Kenya proudly boasts of its progressiveness in the internet space; with the introduction and subsequent enactment of the data protection act 2019, the state becomes one of the very few African countries that has institutionalized a legal framework of this nature. The legislation among other things, focuses on the regulation of data and its corresponding control. It further sets guidelines necessary for the collection, processing, storage, use, retrieval and disclosure of data within the country and/or of data whose subjects are located in the country. It is important to note that the act fundamentally encompasses the aspect of digital privacy; It generally gives effect to article 31 (c) and (d) of the Kenyan constitution 2010 among other provisions found in other statutes which explicitly focus on the mitigation and/ or the prevention of data breaches and its corresponding effects. Article 31 (d) particularly provides for every individual’s right to privacy which is expressly extended to the right not to have the privacy of any persons’ communications infringed.
To understand the extent at which the data protection act gives effect to article articles 31 (c) and (d) of the constitution, it is important to read and interpret the act as a whole. Section 25 (a) of the act specifically obligates data controllers and data processors to ensure that any personal data is processed should conform with the right to privacy of the subject of such data. Section 26 of the act further provides for among other rights the right of the data subject to be informed of data, to object to the processing of any data and the right to have information forgotten. These subjects further have to explicitly consent to the processing of any data that is considered personal by the legislation or by the data protection commissioner failure of which controllers’ and or data processors’ will be held accountable and can be found liable of an offense. In simpler terms; the act makes service providers to a certain extent accountable for processing particular personal data and can accordingly be directed to pull down content on the basis of myriad reasons subject to the determination of the data protection commissioner. With the emerging spectrum of online related crimes, the data protection act will potentially promote the creation of secure online spaces for women that are free from online harassment and abuse.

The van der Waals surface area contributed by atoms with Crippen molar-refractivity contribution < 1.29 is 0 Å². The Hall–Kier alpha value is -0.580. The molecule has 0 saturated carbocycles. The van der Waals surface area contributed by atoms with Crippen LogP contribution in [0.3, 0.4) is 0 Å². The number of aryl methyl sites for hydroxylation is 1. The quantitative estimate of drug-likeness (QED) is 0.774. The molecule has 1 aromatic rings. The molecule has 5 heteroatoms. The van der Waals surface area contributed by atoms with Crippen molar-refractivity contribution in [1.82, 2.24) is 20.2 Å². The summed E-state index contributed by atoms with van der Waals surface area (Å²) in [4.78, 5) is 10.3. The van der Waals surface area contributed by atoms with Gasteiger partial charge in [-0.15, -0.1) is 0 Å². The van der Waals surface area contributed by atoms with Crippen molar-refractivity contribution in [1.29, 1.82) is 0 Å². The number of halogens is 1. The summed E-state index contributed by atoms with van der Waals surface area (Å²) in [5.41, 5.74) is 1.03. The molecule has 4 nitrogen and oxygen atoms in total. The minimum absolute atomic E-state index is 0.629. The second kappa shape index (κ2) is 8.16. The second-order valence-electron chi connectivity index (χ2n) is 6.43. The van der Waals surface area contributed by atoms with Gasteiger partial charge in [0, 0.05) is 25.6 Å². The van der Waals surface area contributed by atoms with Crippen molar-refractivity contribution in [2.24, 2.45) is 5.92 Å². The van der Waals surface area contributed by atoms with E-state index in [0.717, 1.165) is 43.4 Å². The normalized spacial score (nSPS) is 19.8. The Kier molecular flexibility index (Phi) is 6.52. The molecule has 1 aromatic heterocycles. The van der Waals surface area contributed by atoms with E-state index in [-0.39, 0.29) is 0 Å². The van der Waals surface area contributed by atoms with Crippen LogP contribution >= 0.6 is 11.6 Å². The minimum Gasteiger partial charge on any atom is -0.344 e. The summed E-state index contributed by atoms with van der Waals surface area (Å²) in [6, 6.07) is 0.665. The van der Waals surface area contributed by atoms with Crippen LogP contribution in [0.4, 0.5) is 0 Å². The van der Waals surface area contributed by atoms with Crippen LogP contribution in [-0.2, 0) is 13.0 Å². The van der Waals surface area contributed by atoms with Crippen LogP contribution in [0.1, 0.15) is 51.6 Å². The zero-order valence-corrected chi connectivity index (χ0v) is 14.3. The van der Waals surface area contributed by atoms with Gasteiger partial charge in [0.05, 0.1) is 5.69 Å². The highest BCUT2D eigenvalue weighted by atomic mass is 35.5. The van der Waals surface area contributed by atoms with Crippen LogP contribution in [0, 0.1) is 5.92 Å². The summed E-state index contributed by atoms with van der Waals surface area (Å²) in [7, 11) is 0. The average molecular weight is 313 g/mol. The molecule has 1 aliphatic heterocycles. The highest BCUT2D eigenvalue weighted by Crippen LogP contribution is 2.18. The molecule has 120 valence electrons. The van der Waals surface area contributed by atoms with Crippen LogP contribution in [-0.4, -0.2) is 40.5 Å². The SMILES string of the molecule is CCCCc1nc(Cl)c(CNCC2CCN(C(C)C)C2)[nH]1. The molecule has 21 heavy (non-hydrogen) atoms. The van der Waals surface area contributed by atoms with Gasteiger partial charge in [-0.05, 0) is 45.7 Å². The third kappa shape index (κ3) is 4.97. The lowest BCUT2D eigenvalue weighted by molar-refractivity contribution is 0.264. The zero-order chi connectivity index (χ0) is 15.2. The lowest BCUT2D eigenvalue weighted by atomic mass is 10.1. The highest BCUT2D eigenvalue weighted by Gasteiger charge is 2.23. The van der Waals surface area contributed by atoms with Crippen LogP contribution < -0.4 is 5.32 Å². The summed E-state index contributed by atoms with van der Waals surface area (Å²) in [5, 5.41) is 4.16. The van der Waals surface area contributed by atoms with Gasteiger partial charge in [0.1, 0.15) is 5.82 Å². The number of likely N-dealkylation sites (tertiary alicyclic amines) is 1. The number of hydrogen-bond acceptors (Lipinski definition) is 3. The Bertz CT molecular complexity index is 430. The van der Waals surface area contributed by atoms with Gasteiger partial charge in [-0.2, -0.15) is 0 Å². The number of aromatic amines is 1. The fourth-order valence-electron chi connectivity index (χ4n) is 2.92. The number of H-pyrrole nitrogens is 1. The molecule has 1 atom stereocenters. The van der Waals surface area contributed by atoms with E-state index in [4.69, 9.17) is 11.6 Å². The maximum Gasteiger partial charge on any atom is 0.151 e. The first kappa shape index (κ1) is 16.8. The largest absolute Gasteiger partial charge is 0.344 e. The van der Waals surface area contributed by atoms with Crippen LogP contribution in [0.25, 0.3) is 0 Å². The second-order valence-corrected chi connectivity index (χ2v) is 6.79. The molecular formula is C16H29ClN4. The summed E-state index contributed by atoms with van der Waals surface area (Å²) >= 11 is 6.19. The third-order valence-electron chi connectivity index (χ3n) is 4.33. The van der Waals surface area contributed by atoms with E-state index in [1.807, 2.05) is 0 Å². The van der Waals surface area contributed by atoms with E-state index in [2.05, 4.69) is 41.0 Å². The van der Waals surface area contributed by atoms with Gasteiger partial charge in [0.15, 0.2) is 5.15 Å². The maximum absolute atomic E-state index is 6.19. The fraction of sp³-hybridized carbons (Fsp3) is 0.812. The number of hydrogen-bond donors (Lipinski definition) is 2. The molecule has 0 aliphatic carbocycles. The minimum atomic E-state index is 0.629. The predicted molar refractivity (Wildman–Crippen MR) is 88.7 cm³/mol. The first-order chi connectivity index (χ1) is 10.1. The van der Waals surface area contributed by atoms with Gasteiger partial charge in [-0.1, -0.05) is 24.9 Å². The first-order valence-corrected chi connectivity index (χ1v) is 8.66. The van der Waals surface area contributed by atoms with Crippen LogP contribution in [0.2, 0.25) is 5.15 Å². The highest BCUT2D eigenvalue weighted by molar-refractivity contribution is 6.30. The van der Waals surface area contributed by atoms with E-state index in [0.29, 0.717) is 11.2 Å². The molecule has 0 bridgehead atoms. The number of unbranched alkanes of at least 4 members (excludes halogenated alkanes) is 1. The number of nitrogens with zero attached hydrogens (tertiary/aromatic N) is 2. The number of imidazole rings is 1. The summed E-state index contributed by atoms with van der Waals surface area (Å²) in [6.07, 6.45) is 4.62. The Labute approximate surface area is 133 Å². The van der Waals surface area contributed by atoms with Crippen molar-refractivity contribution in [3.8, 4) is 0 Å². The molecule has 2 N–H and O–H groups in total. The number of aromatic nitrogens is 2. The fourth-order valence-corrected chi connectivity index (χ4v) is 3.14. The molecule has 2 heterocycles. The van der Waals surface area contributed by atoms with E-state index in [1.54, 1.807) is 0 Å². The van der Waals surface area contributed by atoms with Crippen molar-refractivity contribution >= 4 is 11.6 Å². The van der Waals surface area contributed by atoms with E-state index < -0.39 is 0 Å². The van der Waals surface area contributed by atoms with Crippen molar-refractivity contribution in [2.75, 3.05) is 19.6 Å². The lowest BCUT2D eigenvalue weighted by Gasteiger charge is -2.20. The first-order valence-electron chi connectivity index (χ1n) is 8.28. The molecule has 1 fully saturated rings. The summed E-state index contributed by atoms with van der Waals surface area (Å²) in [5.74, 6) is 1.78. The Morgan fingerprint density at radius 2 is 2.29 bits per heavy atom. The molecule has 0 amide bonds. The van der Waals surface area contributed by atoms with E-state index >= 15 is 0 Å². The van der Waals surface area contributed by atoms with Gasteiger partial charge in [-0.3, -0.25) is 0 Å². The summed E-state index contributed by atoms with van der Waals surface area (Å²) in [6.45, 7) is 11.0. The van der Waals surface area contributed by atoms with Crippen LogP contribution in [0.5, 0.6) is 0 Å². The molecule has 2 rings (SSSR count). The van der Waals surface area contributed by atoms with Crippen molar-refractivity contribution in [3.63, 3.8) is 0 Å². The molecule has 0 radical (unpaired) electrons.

While collecting and/or analyzing the extent of women’s participation in the digital space, I happened to trample on various articles which attempted to demonstrate and further explain the reasons behind the huge gap and/ or digital divide between men and women in the digital space. Out of curiosity, I resorted to collecting a little more data from individuals that were at my disposal at that particular time. Interestingly, I deduced that although most of these individuals had almost equal access to the digital space. Men unlike their women counterparts increasingly took part in online debates. Further analysis of this situation showed that the reason behind women’s laid back behavior was as a result of the harsh judgements meted particularly on women in these online platforms; simply put, the digital confidence of women is much lesser than that of men in these online platforms. Social media platforms which are currently common to the Kenyan youths and or young adults are increasingly being used as a tool for perpetuating cyber-bullying and other related crimes/ vices of this nature with a majority of women becoming victims of such crimes. Online sexual harassment, stalking, offensive comments, manipulation of personal data and the distribution of intimate images and videos of women who were neither aware that data of this nature had been processed and or consented to the distribution of such data has increasingly become a norm in the Kenyan cyberspace. This trend has further been facilitated by the pure misogynistic culture in the country which treads back to our traditional conceptions related to the place of women in the society. It is not uncommon to find most women politicians being subjected to such online harassment and their opinions are more likely to be gauged with “out of the box” aspects including their physical appearance, their past and present relationships among other nitty gritty which rarely relates to their public work obligations. In comparison, their male counterparts are rarely subjected to such discussions neither are their abilities judged on the basis of the aforementioned aspects.
Women like their male counterparts have a voice in public discourse, and their opinions matter. With the enactment of the data protection act, the full participation of women in the digital space will potentially be encouraged. Most importantly, such participation will accelerate the ability of women across the board to take part in empowerment and development activities in the country through the internet without the apparent fear of being judged in a certain way, or being harassed or even being dismissed in an abusive and/ or intimidating manner. Kenya in the spirit of progressiveness ought to not only recognize that online violence should be constructed and be included as another form of gender based violence, rather, parliament should additionally formulate more elaborate legislation which link digital related crimes to violations of this nature. The bottom line however is; digital gender inequality still remains to be a prominent issue in the country and it should be addressed as soon as possible.
Written by Sally Ogolla | Email: email@example.com